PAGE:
6. Manage Your Leadership Brand or Someone Else Will
7. Adversity May Make or Break You – But It Primarily Reveals You
8. A Leader’s Success Is Never Won or Lost in One Instant. It Is Always a Culmination.
9. Give to Others in Faith, Not in Expectation.
10. Tell Me Who You Associate Yourself With And I Will Tell You How You Lead


The article comments briefly each of those «lessons»

Progressive training's curator insight, May 9, 2014 9:21 AM

10 Timeless Leadership Lessons to Help Expand Your Influence

 

#leadership #management #business

donhornsby's curator insight, May 22, 2014 9:14 AM

Leaders must take more time to stop, reflect and assess their own thinking, capabilities and aptitudes. 

 

 

(From the article): As leaders, you must begin to look beyond the obvious and open your eyes to see the opportunities previous unseen.   Leadership requires you to have circular vision and when you begin to grow complacent, you only see the obvious details before you – rather than those they lie around, beneath and beyond what you seek.  In fact, your mindset becomes stagnate because you are not stretching your perspectives enough to see more than you want to.

 

When you fall into this trap, it’s time to reshuffle the deck, and map out the internal and external factors that are influencing your thinking. You must begin to identify areas that can be improved –  such as relationships, workshop culture, networking, how you are investing in yourself (or lack thereof), etc.

 

It’s not experience, but rather opportunity that is the true mother of success.   Be more mindful about how you manage opportunity before it begins to manage you.

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Less Is More: Why You're Saying Too Much And Getting Ignored

Less Is More: Why You're Saying Too Much And Getting Ignored | Leadership, Innovation, and Creativity | Scoop.it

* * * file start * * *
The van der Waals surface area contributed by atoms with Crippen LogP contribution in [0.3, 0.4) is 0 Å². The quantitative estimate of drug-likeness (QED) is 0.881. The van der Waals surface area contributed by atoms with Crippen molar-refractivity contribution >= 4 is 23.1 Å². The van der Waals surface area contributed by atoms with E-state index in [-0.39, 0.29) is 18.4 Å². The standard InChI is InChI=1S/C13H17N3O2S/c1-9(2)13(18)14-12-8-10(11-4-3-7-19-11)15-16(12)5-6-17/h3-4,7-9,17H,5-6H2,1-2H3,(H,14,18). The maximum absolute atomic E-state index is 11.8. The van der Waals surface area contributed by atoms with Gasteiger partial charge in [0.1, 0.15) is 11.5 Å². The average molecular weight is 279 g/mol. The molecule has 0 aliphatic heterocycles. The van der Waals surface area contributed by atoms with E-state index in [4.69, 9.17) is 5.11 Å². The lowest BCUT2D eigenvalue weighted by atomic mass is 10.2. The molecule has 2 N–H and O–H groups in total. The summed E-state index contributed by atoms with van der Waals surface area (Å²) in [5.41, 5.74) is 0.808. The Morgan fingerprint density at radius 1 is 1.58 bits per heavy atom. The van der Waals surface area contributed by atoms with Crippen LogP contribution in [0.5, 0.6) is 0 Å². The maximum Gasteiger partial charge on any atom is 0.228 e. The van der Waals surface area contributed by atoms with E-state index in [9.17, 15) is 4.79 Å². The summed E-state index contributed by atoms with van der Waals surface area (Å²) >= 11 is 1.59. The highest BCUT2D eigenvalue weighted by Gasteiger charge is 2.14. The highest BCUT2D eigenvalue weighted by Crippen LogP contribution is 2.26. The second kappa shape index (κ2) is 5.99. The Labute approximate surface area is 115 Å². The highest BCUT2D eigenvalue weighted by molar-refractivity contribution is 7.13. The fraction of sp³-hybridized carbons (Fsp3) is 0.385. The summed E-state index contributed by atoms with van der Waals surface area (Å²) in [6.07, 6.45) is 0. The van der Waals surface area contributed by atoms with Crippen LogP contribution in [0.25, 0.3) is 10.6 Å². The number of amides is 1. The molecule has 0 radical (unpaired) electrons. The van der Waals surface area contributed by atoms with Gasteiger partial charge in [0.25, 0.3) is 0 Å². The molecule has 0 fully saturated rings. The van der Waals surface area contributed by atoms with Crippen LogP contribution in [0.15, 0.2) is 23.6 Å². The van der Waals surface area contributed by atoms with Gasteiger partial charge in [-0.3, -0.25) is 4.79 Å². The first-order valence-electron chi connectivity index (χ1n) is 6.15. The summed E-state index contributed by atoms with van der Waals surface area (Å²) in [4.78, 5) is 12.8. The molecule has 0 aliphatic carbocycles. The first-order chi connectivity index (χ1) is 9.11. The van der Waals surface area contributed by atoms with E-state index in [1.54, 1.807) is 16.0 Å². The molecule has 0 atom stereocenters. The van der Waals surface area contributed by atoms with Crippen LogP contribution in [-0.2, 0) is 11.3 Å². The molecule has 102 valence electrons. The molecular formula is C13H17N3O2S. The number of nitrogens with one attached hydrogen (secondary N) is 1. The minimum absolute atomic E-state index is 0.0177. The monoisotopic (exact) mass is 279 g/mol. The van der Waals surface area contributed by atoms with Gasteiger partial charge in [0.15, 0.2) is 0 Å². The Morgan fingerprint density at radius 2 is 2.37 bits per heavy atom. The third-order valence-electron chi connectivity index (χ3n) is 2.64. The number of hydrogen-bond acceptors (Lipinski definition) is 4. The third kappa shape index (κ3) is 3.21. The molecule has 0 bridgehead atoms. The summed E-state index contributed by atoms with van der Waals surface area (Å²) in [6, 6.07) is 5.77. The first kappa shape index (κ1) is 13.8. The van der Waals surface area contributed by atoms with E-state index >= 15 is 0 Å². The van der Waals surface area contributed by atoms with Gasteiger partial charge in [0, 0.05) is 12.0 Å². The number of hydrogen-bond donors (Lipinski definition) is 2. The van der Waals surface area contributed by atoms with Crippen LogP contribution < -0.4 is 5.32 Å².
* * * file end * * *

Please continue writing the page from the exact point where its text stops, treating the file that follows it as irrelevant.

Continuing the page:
In an age of information overload, brevity is the skill we need to be heard and be successful.

Via Steve Bavister, Bobby Dillard, David Hain
Ivon Prefontaine's insight:

I ignored emails that were long and also who sent them made a difference. I always did a quick look and, if I felt the message could be handled differently, I moved on.

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David Hain's curator insight, May 21, 2014 6:35 AM

This cut right to the chase for me!

donhornsby's curator insight, May 21, 2014 8:06 AM

(From the article): Despite the many drawbacks of being long-winded, many of us struggle to be brief. One reason, explains McCormack, is because we believe by over-explaining, we can prove how smart we are. From an early age, we’re taught to measure our success on word counts and page lengths. Students are asked to write 20-page papers rather than simply being asked to make their point clear in as many words as they need. “I think teachers should ask for a 20-page paper and a two-page paper. If you can present your point well in two pages, then I’ll read the 20-page paper to see how you got there,” he says.

Ellen Naylor's curator insight, May 22, 2014 5:20 PM

While I agree with brevity, especially in written communication, some people like a longer explanation. We need to be sensitive to different personality types and not clump everyone into brevity. 

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To Think For Themselves, Students Must See Themselves - te@chthought

To Think For Themselves, Students Must See Themselves - te@chthought | Leadership, Innovation, and Creativity | Scoop.it

"The first step in helping students think for themselves just might be to help them see who they are and where they are.

 

If we truly want students to adapt their thinking, design their thinking, and diverge their thinking, it (the thinking) has to start and stop somewhere.

 

Generally, this means beginning with the learning target a teacher establishes, and ending with an evaluation of how the student “did.” But thinking has nothing to do with content. Thinking is a strategy to learn content, but they are otherwise distinct. This process, then, is about thought and learning rather than content and mastery."

 


Via John Evans, Dean J. Fusto
Ivon Prefontaine's insight:

The article begins with wisdom in understanding what is to be used and I would add how it is used. Is it citizenship we want them to learn? I propose that citizenship subsumed in being a good person is the route to go.